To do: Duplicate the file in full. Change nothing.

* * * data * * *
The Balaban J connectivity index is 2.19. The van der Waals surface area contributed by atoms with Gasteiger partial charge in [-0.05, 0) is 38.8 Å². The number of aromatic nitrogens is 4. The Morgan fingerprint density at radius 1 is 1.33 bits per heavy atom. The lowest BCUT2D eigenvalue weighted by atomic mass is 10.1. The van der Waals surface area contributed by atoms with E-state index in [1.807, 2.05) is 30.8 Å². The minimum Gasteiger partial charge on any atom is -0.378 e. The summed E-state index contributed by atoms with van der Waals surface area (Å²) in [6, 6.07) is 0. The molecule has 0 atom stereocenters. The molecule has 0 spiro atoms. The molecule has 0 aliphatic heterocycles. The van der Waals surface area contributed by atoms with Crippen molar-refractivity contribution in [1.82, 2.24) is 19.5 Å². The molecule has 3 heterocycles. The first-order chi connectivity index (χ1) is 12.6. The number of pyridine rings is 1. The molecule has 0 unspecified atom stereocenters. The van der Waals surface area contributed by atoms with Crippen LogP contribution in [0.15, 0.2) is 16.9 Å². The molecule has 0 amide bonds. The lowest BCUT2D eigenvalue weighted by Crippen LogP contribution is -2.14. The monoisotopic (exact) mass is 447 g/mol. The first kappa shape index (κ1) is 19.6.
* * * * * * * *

The Balaban J connectivity index is 2.19. The van der Waals surface area contributed by atoms with Gasteiger partial charge in [-0.05, 0) is 38.8 Å². The number of aromatic nitrogens is 4. The Morgan fingerprint density at radius 1 is 1.33 bits per heavy atom. The lowest BCUT2D eigenvalue weighted by atomic mass is 10.1. The van der Waals surface area contributed by atoms with E-state index in [1.807, 2.05) is 30.8 Å². The minimum Gasteiger partial charge on any atom is -0.378 e. The summed E-state index contributed by atoms with van der Waals surface area (Å²) in [6, 6.07) is 0. The molecule has 0 atom stereocenters. The molecule has 0 spiro atoms. The molecule has 0 aliphatic heterocycles. The van der Waals surface area contributed by atoms with Crippen molar-refractivity contribution in [1.82, 2.24) is 19.5 Å². The molecule has 3 heterocycles. The first-order chi connectivity index (χ1) is 12.6. The number of pyridine rings is 1. The molecule has 0 unspecified atom stereocenters. The van der Waals surface area contributed by atoms with Crippen LogP contribution in [0.15, 0.2) is 16.9 Å². The molecule has 0 amide bonds. The lowest BCUT2D eigenvalue weighted by Crippen LogP contribution is -2.14. The monoisotopic (exact) mass is 447 g/mol. The first kappa shape index (κ1) is 19.6.